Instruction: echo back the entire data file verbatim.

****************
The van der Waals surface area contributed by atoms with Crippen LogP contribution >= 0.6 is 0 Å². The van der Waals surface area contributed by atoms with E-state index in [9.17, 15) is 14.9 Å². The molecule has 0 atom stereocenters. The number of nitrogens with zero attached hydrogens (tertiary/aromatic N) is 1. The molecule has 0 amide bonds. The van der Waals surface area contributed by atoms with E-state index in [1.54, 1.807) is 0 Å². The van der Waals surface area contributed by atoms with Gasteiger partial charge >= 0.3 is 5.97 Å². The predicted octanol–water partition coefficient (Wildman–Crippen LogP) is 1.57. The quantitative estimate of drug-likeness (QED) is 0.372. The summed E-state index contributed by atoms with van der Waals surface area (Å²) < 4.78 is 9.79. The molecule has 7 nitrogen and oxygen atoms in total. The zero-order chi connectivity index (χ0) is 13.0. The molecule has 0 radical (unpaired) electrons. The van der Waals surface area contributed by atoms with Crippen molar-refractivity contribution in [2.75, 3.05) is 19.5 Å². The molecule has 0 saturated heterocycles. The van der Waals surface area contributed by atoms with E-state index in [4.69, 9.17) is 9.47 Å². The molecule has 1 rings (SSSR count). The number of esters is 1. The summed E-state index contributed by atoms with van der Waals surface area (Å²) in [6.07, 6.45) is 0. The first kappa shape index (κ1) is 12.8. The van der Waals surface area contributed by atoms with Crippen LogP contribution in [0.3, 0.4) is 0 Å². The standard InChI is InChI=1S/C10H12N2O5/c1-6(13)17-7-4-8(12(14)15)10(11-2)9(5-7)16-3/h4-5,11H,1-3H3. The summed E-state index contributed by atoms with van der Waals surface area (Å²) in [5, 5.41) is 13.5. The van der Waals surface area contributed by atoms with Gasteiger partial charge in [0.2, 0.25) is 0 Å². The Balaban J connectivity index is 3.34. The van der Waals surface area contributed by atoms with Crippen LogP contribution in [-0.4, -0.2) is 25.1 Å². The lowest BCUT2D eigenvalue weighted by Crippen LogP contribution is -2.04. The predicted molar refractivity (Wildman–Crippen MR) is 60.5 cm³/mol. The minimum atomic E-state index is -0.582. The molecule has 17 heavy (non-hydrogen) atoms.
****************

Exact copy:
The van der Waals surface area contributed by atoms with Crippen LogP contribution >= 0.6 is 0 Å². The van der Waals surface area contributed by atoms with E-state index in [9.17, 15) is 14.9 Å². The molecule has 0 atom stereocenters. The number of nitrogens with zero attached hydrogens (tertiary/aromatic N) is 1. The molecule has 0 amide bonds. The van der Waals surface area contributed by atoms with E-state index in [1.54, 1.807) is 0 Å². The van der Waals surface area contributed by atoms with Gasteiger partial charge >= 0.3 is 5.97 Å². The predicted octanol–water partition coefficient (Wildman–Crippen LogP) is 1.57. The quantitative estimate of drug-likeness (QED) is 0.372. The summed E-state index contributed by atoms with van der Waals surface area (Å²) < 4.78 is 9.79. The molecule has 7 nitrogen and oxygen atoms in total. The zero-order chi connectivity index (χ0) is 13.0. The molecule has 0 radical (unpaired) electrons. The van der Waals surface area contributed by atoms with Crippen molar-refractivity contribution in [2.75, 3.05) is 19.5 Å². The molecule has 0 saturated heterocycles. The van der Waals surface area contributed by atoms with E-state index in [4.69, 9.17) is 9.47 Å². The molecule has 1 rings (SSSR count). The number of esters is 1. The summed E-state index contributed by atoms with van der Waals surface area (Å²) in [6.07, 6.45) is 0. The first kappa shape index (κ1) is 12.8. The van der Waals surface area contributed by atoms with Crippen LogP contribution in [0.3, 0.4) is 0 Å². The standard InChI is InChI=1S/C10H12N2O5/c1-6(13)17-7-4-8(12(14)15)10(11-2)9(5-7)16-3/h4-5,11H,1-3H3. The summed E-state index contributed by atoms with van der Waals surface area (Å²) in [5, 5.41) is 13.5. The van der Waals surface area contributed by atoms with Gasteiger partial charge in [0.2, 0.25) is 0 Å². The Balaban J connectivity index is 3.34. The van der Waals surface area contributed by atoms with Crippen LogP contribution in [-0.4, -0.2) is 25.1 Å². The lowest BCUT2D eigenvalue weighted by Crippen LogP contribution is -2.04. The predicted molar refractivity (Wildman–Crippen MR) is 60.5 cm³/mol. The minimum atomic E-state index is -0.582. The molecule has 17 heavy (non-hydrogen) atoms.